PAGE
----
Binaural Cues – Part 2

In my last post, I explained the importance of Interaural Time Differences (ITDs) and Interaural Intensity Differences (IIDs) in aiding our ability to accurately locate sounds. These time and level differences provide the brain with sufficient information to determine whether a sound came from the left or the right (Hofman and Van Opstal, 2002), however they are sometimes insufficient for the brain to deduce whether a sound originated from in front of, or behind the head. There can be circumstances where a sound emanating from the front produces exactly the same ITD and IID as if the same sound source was positioned behind the head. Additionally, changing the elevation of a sound source whilst maintaining its position on the horizontal plane does not necessarily affect the ITD, nor the
IID.

The Cone of Confusion

The area where ITDs and IIDs are identical regardless of sound source elevation or front-back position can be visualised as a cone-shape which radiates out from the ear, known as the Cone of Confusion. A Cone of Confusion exists at each ear. Any cross-section of these cones represents a set of locations where a sound source will produce identical phase delays and transient disparities, thus making the use of such binaural cues futile.

figure-4

Cones of Confusion should be thought of as extending outwards from the ear indefinitely. Fortunately, there are mechanisms which can be used by the human auditory system to resolve confusion. These are:

  • Head-Related Transfer Functions – Spectral changes caused by the natural filtering effects of head, torso, and pinnae (explained below in more detail). HRTFs have the most effect on higher frequencies.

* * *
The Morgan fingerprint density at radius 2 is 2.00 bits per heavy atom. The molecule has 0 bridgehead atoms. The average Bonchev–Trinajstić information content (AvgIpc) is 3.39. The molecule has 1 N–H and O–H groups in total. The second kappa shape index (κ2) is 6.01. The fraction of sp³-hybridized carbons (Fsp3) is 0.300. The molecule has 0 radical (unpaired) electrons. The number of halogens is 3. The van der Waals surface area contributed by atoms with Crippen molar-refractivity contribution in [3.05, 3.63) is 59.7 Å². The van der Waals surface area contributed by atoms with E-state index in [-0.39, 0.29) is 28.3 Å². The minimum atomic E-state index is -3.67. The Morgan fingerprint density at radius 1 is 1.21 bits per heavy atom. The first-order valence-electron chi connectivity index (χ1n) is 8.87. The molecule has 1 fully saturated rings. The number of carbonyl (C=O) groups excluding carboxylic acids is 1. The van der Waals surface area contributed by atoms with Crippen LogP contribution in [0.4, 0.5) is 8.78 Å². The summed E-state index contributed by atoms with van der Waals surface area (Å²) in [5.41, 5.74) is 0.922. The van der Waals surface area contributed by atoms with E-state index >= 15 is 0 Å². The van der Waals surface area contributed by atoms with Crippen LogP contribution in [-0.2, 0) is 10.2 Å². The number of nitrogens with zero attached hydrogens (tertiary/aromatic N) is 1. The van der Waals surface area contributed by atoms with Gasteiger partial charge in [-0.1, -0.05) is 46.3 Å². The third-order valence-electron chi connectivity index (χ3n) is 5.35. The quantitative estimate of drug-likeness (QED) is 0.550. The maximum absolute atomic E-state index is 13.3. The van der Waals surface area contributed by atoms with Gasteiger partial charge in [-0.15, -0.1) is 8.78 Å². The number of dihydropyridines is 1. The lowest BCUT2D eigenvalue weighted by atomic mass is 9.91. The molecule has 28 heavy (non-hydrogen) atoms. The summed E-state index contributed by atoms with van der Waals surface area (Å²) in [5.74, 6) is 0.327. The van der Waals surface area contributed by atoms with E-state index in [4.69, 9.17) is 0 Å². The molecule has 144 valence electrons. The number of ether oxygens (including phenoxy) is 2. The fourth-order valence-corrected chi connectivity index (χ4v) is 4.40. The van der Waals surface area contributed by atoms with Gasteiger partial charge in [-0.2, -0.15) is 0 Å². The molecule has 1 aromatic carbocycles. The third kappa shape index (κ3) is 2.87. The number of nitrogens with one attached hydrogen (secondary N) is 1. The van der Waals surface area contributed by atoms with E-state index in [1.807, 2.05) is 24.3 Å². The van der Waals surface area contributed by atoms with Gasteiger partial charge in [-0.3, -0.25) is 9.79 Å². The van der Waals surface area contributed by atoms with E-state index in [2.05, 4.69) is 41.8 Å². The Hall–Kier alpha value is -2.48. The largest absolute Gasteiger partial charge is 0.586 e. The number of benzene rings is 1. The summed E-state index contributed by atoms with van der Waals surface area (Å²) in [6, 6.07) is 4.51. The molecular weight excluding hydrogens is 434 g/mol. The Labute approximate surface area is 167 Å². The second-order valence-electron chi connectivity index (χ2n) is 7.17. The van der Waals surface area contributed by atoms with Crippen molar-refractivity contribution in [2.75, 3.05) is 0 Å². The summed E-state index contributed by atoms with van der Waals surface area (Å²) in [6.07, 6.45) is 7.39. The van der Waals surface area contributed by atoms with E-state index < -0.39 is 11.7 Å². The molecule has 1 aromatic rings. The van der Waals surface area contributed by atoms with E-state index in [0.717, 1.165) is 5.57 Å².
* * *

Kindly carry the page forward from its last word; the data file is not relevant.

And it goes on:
• Head Movements – For sound waves of lower frequencies, head movements can be relied upon. Rotating the head changes interaural cues which in turn provide unambiguous information about the position of a sound source (Figure 5).

figure-5

Head-Related Transfer Functions (HRTFs)

As stated above, HRTFs are relied upon for ascertaining the elevation of a sound source as well as whether the sound is coming from behind or from the front. The term HRTF relates to how the head, torso, and pinnae interfere with sound waves before they enter the auditory canal and reach the sensory structures within the middle and inner ear. Each of these external body parts modifies incoming sound waves, altering their frequency spectra and perceived volume through specific diffractions and reflections depending on the angle at which the sound waves strike them. These natural filtering effects produce subtle
colourations that are very important in allowing the auditory system to determine the origin of a sound.

HRTFs are specific to an individual. Every human possesses different shapes and sizes of head, torso and ear, the variation of which can be great. The structures of the pinnae are arguably the most important outer ear function associated with localisation. A pinna acts as an acoustic antenna, capturing and collecting sound. Its geometry is made up of unique skin folds and cartilage which cause certain frequencies to be attenuated, while resonant cavities, such as the concha, amplify other frequencies. Hofman and Van Opstal (2002) conducted studies which demonstrated the significance the role of the pinnae in sound localisation through running listening experiments involving the insertion of moulds into the pinnae of subjects in order to alter their shape and concurrently disrupt original spectral cues. Results suggested that the moulds hindered the ability of subjects to accurately identify the elevation of sound stimuli in both bilateral and unilateral test conditions.

Just how these binaural cues are incorporated and implemented in the creation of binaural recordings will be explained in next week’s post.

Bibliography

Hofman, M., Van Opstal, J. (2002) Binaural Weighting of Pinna Cues in Human Sound Localisation. Berlin: Springer-Verlag.

Plack, C. J. (2005) The Sense of Hearing. New York: Psychology Press.